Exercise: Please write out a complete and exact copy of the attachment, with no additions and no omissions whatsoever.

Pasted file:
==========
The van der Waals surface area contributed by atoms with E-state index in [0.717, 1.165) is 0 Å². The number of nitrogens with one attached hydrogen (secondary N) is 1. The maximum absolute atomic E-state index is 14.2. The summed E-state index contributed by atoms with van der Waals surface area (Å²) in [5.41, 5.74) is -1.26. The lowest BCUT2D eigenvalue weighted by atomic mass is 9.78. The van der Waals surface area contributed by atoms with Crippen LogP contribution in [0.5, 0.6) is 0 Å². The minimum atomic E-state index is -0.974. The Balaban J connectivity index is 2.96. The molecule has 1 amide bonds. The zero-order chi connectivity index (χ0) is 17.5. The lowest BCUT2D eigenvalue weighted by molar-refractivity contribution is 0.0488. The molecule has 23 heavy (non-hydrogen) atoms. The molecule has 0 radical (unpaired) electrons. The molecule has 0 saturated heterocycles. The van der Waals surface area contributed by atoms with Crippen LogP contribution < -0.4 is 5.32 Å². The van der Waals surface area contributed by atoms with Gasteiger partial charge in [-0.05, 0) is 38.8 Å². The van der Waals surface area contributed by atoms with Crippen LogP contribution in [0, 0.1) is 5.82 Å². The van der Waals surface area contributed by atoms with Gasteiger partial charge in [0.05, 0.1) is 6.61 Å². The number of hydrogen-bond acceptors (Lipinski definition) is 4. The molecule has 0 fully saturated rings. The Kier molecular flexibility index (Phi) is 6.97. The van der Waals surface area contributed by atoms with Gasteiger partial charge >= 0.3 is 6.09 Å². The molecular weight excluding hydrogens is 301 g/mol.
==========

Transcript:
The van der Waals surface area contributed by atoms with E-state index in [0.717, 1.165) is 0 Å². The number of nitrogens with one attached hydrogen (secondary N) is 1. The maximum absolute atomic E-state index is 14.2. The summed E-state index contributed by atoms with van der Waals surface area (Å²) in [5.41, 5.74) is -1.26. The lowest BCUT2D eigenvalue weighted by atomic mass is 9.78. The van der Waals surface area contributed by atoms with Crippen LogP contribution in [0.5, 0.6) is 0 Å². The minimum atomic E-state index is -0.974. The Balaban J connectivity index is 2.96. The molecule has 1 amide bonds. The zero-order chi connectivity index (χ0) is 17.5. The lowest BCUT2D eigenvalue weighted by molar-refractivity contribution is 0.0488. The molecule has 23 heavy (non-hydrogen) atoms. The molecule has 0 radical (unpaired) electrons. The molecule has 0 saturated heterocycles. The van der Waals surface area contributed by atoms with Crippen LogP contribution < -0.4 is 5.32 Å². The van der Waals surface area contributed by atoms with Gasteiger partial charge in [-0.05, 0) is 38.8 Å². The van der Waals surface area contributed by atoms with Crippen LogP contribution in [0, 0.1) is 5.82 Å². The van der Waals surface area contributed by atoms with Gasteiger partial charge in [0.05, 0.1) is 6.61 Å². The number of hydrogen-bond acceptors (Lipinski definition) is 4. The molecule has 0 fully saturated rings. The Kier molecular flexibility index (Phi) is 6.97. The van der Waals surface area contributed by atoms with Gasteiger partial charge >= 0.3 is 6.09 Å². The molecular weight excluding hydrogens is 301 g/mol.